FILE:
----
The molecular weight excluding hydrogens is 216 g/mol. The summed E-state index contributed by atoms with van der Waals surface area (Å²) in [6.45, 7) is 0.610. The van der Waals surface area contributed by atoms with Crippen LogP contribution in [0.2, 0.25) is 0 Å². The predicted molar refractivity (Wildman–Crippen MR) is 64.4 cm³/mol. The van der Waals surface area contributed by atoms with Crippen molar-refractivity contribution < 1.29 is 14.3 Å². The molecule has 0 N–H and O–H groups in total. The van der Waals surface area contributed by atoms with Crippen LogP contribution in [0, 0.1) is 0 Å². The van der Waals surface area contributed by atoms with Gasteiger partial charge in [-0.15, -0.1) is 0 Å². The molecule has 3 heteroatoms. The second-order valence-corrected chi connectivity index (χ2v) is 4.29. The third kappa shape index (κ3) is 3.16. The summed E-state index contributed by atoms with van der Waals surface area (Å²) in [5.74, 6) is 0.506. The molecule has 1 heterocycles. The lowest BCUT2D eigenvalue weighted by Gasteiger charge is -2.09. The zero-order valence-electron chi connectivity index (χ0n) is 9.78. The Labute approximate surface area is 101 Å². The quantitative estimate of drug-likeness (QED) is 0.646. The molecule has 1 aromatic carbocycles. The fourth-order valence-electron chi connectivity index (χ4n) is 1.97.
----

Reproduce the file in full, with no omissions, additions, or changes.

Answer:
The molecular weight excluding hydrogens is 216 g/mol. The summed E-state index contributed by atoms with van der Waals surface area (Å²) in [6.45, 7) is 0.610. The van der Waals surface area contributed by atoms with Crippen LogP contribution in [0.2, 0.25) is 0 Å². The predicted molar refractivity (Wildman–Crippen MR) is 64.4 cm³/mol. The van der Waals surface area contributed by atoms with Crippen molar-refractivity contribution < 1.29 is 14.3 Å². The molecule has 0 N–H and O–H groups in total. The van der Waals surface area contributed by atoms with Crippen LogP contribution in [0, 0.1) is 0 Å². The van der Waals surface area contributed by atoms with Gasteiger partial charge in [-0.15, -0.1) is 0 Å². The molecule has 3 heteroatoms. The second-order valence-corrected chi connectivity index (χ2v) is 4.29. The third kappa shape index (κ3) is 3.16. The summed E-state index contributed by atoms with van der Waals surface area (Å²) in [5.74, 6) is 0.506. The molecule has 1 heterocycles. The lowest BCUT2D eigenvalue weighted by Gasteiger charge is -2.09. The zero-order valence-electron chi connectivity index (χ0n) is 9.78. The Labute approximate surface area is 101 Å². The quantitative estimate of drug-likeness (QED) is 0.646. The molecule has 1 aromatic carbocycles. The fourth-order valence-electron chi connectivity index (χ4n) is 1.97.